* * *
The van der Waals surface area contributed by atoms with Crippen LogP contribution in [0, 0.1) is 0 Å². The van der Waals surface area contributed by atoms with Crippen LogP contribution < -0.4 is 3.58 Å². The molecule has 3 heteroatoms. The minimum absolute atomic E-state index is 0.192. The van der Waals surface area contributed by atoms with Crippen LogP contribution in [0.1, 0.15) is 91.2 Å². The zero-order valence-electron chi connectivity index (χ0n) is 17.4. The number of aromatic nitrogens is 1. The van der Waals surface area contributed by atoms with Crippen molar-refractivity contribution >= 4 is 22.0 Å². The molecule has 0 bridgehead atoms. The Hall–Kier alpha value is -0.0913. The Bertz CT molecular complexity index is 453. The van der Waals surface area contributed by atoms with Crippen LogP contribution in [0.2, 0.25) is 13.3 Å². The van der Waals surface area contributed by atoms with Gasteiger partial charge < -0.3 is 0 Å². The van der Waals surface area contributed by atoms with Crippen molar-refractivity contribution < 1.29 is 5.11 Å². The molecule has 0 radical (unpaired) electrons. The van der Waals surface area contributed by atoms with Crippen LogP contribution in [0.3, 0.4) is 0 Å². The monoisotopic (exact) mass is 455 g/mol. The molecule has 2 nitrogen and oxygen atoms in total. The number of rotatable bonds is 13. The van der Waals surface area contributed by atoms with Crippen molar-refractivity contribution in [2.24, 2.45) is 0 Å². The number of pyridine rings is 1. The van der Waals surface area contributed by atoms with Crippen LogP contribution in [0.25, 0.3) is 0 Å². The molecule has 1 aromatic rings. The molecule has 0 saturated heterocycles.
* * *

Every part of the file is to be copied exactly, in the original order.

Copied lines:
The van der Waals surface area contributed by atoms with Crippen LogP contribution in [0, 0.1) is 0 Å². The van der Waals surface area contributed by atoms with Crippen LogP contribution < -0.4 is 3.58 Å². The molecule has 3 heteroatoms. The minimum absolute atomic E-state index is 0.192. The van der Waals surface area contributed by atoms with Crippen LogP contribution in [0.1, 0.15) is 91.2 Å². The zero-order valence-electron chi connectivity index (χ0n) is 17.4. The number of aromatic nitrogens is 1. The van der Waals surface area contributed by atoms with Crippen molar-refractivity contribution >= 4 is 22.0 Å². The molecule has 0 bridgehead atoms. The Hall–Kier alpha value is -0.0913. The Bertz CT molecular complexity index is 453. The van der Waals surface area contributed by atoms with Crippen LogP contribution in [0.2, 0.25) is 13.3 Å². The van der Waals surface area contributed by atoms with Gasteiger partial charge < -0.3 is 0 Å². The van der Waals surface area contributed by atoms with Crippen molar-refractivity contribution < 1.29 is 5.11 Å². The molecule has 0 radical (unpaired) electrons. The van der Waals surface area contributed by atoms with Crippen LogP contribution in [0.3, 0.4) is 0 Å². The monoisotopic (exact) mass is 455 g/mol. The molecule has 2 nitrogen and oxygen atoms in total. The number of rotatable bonds is 13. The van der Waals surface area contributed by atoms with Crippen molar-refractivity contribution in [2.24, 2.45) is 0 Å². The number of pyridine rings is 1. The van der Waals surface area contributed by atoms with Crippen LogP contribution in [0.25, 0.3) is 0 Å². The molecule has 1 aromatic rings. The molecule has 0 saturated heterocycles.